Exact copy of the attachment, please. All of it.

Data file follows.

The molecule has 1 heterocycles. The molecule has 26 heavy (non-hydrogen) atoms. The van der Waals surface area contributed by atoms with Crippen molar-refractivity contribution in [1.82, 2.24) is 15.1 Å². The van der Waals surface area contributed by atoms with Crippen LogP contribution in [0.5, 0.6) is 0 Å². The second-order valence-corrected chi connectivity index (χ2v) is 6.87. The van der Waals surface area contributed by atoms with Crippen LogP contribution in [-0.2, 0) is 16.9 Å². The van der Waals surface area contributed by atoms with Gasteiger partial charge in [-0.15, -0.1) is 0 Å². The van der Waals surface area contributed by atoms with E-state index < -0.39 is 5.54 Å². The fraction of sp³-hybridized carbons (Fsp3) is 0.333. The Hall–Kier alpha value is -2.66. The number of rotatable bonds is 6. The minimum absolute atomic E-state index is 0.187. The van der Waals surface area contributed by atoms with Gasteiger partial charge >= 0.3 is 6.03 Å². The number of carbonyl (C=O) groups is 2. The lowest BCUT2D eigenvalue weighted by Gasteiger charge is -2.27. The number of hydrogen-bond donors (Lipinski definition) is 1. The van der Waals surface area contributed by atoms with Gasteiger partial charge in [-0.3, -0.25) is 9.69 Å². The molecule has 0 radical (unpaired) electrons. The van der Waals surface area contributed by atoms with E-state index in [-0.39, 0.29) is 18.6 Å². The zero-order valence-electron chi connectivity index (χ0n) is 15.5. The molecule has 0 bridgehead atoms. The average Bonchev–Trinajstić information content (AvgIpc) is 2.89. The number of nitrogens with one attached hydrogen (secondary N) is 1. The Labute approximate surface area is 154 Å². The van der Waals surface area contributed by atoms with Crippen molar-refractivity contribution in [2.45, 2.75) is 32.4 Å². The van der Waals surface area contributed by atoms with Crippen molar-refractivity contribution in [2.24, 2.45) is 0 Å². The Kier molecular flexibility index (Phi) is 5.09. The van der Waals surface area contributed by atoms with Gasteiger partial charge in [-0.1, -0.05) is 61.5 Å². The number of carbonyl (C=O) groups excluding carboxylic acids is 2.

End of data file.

The molecule has 1 heterocycles. The molecule has 26 heavy (non-hydrogen) atoms. The van der Waals surface area contributed by atoms with Crippen molar-refractivity contribution in [1.82, 2.24) is 15.1 Å². The van der Waals surface area contributed by atoms with Crippen LogP contribution in [0.5, 0.6) is 0 Å². The second-order valence-corrected chi connectivity index (χ2v) is 6.87. The van der Waals surface area contributed by atoms with Crippen LogP contribution in [-0.2, 0) is 16.9 Å². The van der Waals surface area contributed by atoms with Gasteiger partial charge in [-0.15, -0.1) is 0 Å². The van der Waals surface area contributed by atoms with E-state index < -0.39 is 5.54 Å². The fraction of sp³-hybridized carbons (Fsp3) is 0.333. The Hall–Kier alpha value is -2.66. The number of rotatable bonds is 6. The minimum absolute atomic E-state index is 0.187. The van der Waals surface area contributed by atoms with Gasteiger partial charge >= 0.3 is 6.03 Å². The number of carbonyl (C=O) groups is 2. The lowest BCUT2D eigenvalue weighted by Gasteiger charge is -2.27. The number of hydrogen-bond donors (Lipinski definition) is 1. The van der Waals surface area contributed by atoms with Gasteiger partial charge in [-0.3, -0.25) is 9.69 Å². The molecule has 0 radical (unpaired) electrons. The van der Waals surface area contributed by atoms with E-state index in [-0.39, 0.29) is 18.6 Å². The zero-order valence-electron chi connectivity index (χ0n) is 15.5. The molecule has 0 bridgehead atoms. The average Bonchev–Trinajstić information content (AvgIpc) is 2.89. The number of nitrogens with one attached hydrogen (secondary N) is 1. The Labute approximate surface area is 154 Å². The van der Waals surface area contributed by atoms with Crippen molar-refractivity contribution in [2.45, 2.75) is 32.4 Å². The van der Waals surface area contributed by atoms with Crippen molar-refractivity contribution in [2.24, 2.45) is 0 Å². The Kier molecular flexibility index (Phi) is 5.09. The van der Waals surface area contributed by atoms with Gasteiger partial charge in [-0.1, -0.05) is 61.5 Å². The number of carbonyl (C=O) groups excluding carboxylic acids is 2.